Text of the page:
Keep in mind that rescue groups and no-kill shelters can refuse to take in unwanted animals when their cages are filled or when presented with seemingly unadoptable animals. Kill shelters cannot.   They are required to accept all animals surrendered to them.  If they have no room for the animal, they must destroy one to make room.  The problem is not with the shelter, but with the fact that there are too many unwanted animals.  There are too many unwanted animals because of the ignorance of people.

     Many kill shelters work very hard to adopt out as many animals as possible and work closely with no-kill shelters and rescue groups in order to place some of their animals.  Still, 5 million dogs and cats are killed each year.  If people stopped breeding their animals, including their purebreds, and stopped buying from pet shops, this tragic situation would resolve itself and perhaps the dream of "No More Homeless Animals" would become a reality.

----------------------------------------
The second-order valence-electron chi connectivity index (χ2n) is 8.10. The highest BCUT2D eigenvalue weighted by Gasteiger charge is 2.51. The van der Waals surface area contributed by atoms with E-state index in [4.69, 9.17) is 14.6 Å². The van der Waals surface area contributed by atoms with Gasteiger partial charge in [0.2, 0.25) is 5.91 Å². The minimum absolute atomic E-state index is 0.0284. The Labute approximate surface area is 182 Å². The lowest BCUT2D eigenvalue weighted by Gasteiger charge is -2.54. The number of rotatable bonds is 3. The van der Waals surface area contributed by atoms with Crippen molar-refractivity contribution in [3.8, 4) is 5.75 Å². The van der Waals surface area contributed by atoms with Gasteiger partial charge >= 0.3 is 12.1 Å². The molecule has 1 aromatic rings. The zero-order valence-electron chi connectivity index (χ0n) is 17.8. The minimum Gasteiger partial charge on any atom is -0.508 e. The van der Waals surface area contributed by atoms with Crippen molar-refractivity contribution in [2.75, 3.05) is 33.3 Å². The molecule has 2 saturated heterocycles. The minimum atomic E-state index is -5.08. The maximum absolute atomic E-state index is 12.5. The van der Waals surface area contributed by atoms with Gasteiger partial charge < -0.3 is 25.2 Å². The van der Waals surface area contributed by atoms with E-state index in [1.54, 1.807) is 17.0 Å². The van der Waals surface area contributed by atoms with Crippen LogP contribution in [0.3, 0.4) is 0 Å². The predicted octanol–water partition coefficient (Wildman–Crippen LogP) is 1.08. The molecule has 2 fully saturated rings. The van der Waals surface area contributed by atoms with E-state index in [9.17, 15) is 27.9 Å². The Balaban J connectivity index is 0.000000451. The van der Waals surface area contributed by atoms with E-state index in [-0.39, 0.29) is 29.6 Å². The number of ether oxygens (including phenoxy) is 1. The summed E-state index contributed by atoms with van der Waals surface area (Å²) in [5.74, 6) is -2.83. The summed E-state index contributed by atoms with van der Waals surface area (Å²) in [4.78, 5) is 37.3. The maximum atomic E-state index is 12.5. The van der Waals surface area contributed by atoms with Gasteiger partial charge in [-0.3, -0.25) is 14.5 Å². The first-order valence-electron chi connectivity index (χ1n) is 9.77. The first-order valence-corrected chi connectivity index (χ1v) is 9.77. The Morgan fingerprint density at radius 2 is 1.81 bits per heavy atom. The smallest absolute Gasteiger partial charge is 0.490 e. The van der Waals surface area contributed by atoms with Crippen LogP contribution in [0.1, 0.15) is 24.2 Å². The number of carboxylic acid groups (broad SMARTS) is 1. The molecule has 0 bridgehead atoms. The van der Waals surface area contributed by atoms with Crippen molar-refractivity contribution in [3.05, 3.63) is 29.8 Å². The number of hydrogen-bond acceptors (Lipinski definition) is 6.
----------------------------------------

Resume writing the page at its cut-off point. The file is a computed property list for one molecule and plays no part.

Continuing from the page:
Workers and volunteers in both kill and non-kill shelters have extremely tough jobs.  The feelings of one worker were poignantly expressed in the Autumn/Winter 1999/2000 issue of Paw Prints (Newsletter from the Center for Animal Care and Control in New York):

"Bring Me Your Tired, Your Weak, Your Hungry and yes, if need be, I will kill them."

     Sad but true, this is the way thousands of animal control workers start their day, everyday.

     I began my involvement in animal sheltering as many do, purely by accident.  I was an animal lover with pets at home, looking to give a couple of hours a week.  Well, hours turned into weeks and weeks into years and I sit here wondering how it became my responsibility to end the senseless killing of countless animals every year.